• must achieve a legitimate public policy objective;
  • cannot be applied in a manner that would constitute a means of arbitrary or unjustifiable discrimination;
  • is not a disguised restriction on trade; and
  • does not impose restrictions greater than required to achieve the objective (i.e., a minimal impairment requirement on the use or location of computing facilities).

Geist argues that given the 1999 reference to privacy by the World Trade Organization (WTO), privacy could be viewed as a legitimate public policy objective and therefore qualify for an exception. However, in his view the historical record suggests that reliance on this exception is rarely accepted.

One areas of particular concern is the restriction on the disclosure of source code (Article 14.17). Governments are banned from requiring the disclosure of source code as a condition of import, distribution, sale or use of software or of products containing software. This prohibition focuses on “mass-market” software or products and excludes “critical infrastructure”. In the UK critical infrastructure is defined in cybersecurity legislation, but this is not the case in every CPTPP country.

There are concerns for open source software. The focus on “mass market” excludes commercially negotiated contracts for bespoke software development, but open source software may fall out of scope. So called viral open source licenses are not negotiated, they simply force third parties using such code to make future derivative source code public and allow others to modify it, thus ensuring that openness is carried forward.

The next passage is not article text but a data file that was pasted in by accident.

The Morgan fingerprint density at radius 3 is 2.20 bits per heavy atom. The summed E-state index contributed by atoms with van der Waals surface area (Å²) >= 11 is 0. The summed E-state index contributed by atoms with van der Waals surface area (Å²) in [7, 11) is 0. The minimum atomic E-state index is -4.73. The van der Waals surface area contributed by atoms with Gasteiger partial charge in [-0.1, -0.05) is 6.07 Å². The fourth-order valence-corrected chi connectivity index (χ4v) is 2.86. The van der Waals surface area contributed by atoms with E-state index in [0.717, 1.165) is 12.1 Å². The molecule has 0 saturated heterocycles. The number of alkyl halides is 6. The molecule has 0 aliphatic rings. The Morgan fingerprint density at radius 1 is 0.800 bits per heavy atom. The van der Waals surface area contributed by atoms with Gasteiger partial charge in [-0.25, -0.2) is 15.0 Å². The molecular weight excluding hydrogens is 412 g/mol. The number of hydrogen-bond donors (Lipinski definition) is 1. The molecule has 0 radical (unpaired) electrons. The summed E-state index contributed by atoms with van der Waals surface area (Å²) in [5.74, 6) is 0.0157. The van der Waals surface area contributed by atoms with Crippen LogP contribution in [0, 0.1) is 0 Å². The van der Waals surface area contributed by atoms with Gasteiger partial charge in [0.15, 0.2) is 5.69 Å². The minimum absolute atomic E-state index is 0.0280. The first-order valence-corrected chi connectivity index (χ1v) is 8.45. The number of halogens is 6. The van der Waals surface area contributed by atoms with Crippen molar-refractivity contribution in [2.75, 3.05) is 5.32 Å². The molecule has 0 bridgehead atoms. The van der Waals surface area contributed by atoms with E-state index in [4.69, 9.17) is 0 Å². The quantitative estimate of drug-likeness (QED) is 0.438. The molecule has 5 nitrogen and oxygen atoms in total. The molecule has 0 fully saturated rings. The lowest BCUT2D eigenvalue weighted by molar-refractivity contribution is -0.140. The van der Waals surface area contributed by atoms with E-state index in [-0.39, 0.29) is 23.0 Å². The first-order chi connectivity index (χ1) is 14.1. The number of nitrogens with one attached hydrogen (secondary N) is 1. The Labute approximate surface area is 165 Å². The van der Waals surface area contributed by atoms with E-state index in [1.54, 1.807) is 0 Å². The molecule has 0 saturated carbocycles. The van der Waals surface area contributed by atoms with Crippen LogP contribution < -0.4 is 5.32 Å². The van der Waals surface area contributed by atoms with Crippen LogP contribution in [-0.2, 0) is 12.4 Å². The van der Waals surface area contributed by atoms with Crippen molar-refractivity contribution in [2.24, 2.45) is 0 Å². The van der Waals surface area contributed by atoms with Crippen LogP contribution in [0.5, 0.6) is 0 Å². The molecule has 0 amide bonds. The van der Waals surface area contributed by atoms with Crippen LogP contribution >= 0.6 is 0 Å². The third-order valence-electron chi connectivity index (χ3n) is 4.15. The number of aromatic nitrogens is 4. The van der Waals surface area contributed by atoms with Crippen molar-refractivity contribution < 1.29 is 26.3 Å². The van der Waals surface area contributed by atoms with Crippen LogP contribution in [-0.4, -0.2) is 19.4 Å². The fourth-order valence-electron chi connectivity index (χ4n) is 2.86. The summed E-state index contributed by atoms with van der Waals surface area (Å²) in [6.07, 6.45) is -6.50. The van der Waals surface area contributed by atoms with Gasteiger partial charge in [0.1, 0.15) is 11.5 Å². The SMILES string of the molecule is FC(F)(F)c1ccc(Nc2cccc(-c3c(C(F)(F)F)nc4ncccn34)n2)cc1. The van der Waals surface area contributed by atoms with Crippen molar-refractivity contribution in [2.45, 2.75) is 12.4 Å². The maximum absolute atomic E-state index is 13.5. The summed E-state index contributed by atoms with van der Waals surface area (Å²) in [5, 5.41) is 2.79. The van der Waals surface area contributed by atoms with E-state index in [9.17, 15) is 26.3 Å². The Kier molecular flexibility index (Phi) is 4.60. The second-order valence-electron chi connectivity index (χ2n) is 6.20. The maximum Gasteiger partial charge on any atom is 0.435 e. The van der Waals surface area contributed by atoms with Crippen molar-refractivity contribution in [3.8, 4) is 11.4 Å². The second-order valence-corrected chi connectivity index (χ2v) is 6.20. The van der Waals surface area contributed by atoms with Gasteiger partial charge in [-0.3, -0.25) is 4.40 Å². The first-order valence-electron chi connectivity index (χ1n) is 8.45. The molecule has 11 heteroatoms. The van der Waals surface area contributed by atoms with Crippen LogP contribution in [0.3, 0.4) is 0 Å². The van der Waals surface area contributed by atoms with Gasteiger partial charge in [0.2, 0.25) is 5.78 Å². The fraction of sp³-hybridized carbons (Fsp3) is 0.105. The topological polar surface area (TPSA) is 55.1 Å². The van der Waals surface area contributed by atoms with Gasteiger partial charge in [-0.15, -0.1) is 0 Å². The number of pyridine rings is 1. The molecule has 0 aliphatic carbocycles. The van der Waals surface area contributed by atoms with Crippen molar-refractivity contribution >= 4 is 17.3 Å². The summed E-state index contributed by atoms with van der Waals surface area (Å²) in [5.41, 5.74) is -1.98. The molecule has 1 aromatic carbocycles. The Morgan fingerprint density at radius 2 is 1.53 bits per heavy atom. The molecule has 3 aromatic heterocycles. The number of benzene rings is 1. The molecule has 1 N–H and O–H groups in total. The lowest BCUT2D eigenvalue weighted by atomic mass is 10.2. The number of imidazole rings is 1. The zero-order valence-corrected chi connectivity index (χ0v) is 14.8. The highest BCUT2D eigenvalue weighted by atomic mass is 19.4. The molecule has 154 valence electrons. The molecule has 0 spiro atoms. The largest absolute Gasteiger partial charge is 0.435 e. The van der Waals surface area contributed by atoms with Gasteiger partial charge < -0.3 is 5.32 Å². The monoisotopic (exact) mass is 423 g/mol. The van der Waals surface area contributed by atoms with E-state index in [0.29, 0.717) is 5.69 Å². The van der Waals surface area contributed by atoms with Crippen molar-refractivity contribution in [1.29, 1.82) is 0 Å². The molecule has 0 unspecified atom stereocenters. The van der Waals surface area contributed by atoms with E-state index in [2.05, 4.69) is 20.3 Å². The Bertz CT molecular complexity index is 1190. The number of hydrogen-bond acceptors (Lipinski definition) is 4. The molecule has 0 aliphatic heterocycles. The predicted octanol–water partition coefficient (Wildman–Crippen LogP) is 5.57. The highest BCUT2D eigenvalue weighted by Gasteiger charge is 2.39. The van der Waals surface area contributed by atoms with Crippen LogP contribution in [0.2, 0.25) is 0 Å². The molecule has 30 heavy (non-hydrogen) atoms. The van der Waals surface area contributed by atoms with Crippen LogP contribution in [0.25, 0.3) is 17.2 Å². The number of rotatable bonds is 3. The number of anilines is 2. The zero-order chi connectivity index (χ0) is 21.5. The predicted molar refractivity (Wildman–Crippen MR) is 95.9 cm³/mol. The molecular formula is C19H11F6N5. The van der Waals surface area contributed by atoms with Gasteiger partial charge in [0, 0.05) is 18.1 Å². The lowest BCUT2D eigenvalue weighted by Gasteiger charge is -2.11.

Chapter 14 of CPTPP also contains some positive headlines, including requirements to protect personal information (Art 14.8), however, this a very weak provision, as it allows weak data protection frameworks instead of the robust GDPR approach the UK currently enjoys.

Other measures included are protection for net neutrality (14.10), but this is also weak as it allows blocking of content for “reasonable network management” and it excludes traffic shaping or degradation outside outright blocking.